High Expectations & Strong Supports Yield Postsecondary Success

Dec 5, 2010 - through the education system and into secure employment, especially ... Health care. • College-friendly employment ... YouthBuild Columbus (OH). & Columbus State .... to a specific person in an on-campus support center, they are much more .... This call for integration reflects what we know about learning.
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High Expectations & Strong Supports Yield Postsecondary Success Figure 2

Supporting Student Success

Ready by 21, Credentialed by 26

This is the second in a series of publications focused on postsecondary success, supported by the Bill & Melinda Gates Foundation.

Academic Supports

• Proactive academic advising • Learning communities and other cohort models • Accelerated/contextualized remediation

Social and Civic Supports

• High expectations • Positive relationships • College know-how • Service-learning/leadership development

Basic Supports

• Financial aid • Emergency funds • Health care • College-friendly employment • Access to housing, food, transportation, child care

In this Issue

On the Ground: YouthBuild Brockton...................................2 Research Update...................................................................5 Voices From the Field: Ann Coles.........................................7


By Emily Jensen and Nicole Yohalem Increasing the number of Americans with a postsecondary credential has been identified by President Obama as well as education and business leaders across the country as critical to our nation’s success in the 21st century. However, a fullscale increase in the number of young adults who successfully make it through the education pipeline and attain some postsecondary credential will require a complex combination of changes at the individual, institutional, system, community and policy levels. Many local, state and national leaders are working to address the pressing need to tighten key joints in the education pipeline by aligning curriculum, standards, and assessments across K-12 and postsecondary systems. But helping thousands more young people successfully make their way through the education system and into secure employment, especially low-income and first generation college students, Figure 1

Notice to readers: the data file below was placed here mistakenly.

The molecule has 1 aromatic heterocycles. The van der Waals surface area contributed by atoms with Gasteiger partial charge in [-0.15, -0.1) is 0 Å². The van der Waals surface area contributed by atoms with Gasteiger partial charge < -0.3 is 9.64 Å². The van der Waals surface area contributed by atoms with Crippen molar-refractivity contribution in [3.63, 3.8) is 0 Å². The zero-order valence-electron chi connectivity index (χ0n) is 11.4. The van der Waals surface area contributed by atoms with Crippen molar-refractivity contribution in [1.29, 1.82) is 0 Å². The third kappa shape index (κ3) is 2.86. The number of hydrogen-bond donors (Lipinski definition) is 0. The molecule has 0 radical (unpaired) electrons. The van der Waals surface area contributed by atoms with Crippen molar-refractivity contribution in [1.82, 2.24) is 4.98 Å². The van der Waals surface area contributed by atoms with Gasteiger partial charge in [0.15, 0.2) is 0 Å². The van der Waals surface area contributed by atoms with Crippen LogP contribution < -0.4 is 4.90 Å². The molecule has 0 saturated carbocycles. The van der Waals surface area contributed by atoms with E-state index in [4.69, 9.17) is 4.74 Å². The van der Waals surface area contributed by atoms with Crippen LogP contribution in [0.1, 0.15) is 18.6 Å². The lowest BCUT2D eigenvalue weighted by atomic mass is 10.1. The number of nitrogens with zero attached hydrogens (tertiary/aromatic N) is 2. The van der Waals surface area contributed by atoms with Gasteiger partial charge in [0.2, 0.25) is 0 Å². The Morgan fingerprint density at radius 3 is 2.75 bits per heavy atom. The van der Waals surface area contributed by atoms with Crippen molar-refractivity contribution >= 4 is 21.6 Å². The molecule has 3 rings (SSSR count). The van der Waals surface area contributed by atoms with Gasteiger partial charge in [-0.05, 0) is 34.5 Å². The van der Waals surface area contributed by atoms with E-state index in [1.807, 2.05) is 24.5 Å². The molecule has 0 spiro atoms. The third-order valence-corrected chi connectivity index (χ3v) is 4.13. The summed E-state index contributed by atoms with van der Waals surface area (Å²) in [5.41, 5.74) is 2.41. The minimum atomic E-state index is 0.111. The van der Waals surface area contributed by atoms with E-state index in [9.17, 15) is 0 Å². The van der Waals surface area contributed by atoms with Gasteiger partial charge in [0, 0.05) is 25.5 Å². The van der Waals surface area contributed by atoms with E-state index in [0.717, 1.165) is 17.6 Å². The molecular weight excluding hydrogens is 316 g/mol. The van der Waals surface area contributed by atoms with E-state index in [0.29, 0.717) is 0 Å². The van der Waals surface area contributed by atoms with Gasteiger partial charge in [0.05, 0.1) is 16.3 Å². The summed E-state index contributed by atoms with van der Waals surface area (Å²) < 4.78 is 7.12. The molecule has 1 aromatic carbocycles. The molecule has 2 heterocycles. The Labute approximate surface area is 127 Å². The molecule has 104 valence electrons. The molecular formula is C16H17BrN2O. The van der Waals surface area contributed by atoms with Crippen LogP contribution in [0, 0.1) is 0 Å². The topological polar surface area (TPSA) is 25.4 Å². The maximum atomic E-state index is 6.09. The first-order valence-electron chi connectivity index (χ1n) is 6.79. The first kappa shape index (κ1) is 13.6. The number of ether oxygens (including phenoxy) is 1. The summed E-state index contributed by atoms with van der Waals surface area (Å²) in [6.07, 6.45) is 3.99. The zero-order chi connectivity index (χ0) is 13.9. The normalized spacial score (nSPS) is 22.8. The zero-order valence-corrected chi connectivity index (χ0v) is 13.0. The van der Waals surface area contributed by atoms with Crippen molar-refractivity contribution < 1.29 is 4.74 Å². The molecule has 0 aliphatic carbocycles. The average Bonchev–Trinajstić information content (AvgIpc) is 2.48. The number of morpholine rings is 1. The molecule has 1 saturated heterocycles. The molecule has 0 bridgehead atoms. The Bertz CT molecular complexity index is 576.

will require more than just tightening these joints. We must insulate the pipeline with the range of supports necessary to ensure success (see figure 1).i


The good news is we know a lot about the supports needed to help young people get to and through higher education (see figure 2). Even more good news is that strategies for improving the delivery of these supports are being tested, with promising results, in CBOs, community colleges, and four-year institutions all over the country. But once the current flurry of attention, funding, pilot sites and demonstration programs passes, the pressing questions will be less about strategy and more about sustainability. At the end of the day, what does it cost to effectively insulate the higher education pipeline? Are partnerships between colleges and CBOs sustainable? Will shifts toward performance funding policies make higher education institutions less willing to serve vulnerable students? What will help incentivize institutions to really do what it takes to help disadvantaged students succeed? While the field doesn’t yet have firm answers to all of these tough questions, many smart people and institutions are grappling with them. Two guides, forthcoming in 2011, promise to yield particularly useful lessons: one from Jobs for the Future on cost models for community college-CBO partnerships and one from YouthBuild USA on the characteristics of effective partnerships.

Our primary goal in this document is to demonstrate that it is, in fact, possible to insulate the education pipeline for older, vulnerable youth and to provide the range of supports necessary for their postsecondary success. In On the Ground we describe how YouthBuild Brockton is partnering with Massasoit Community College to move from dropout recovery into po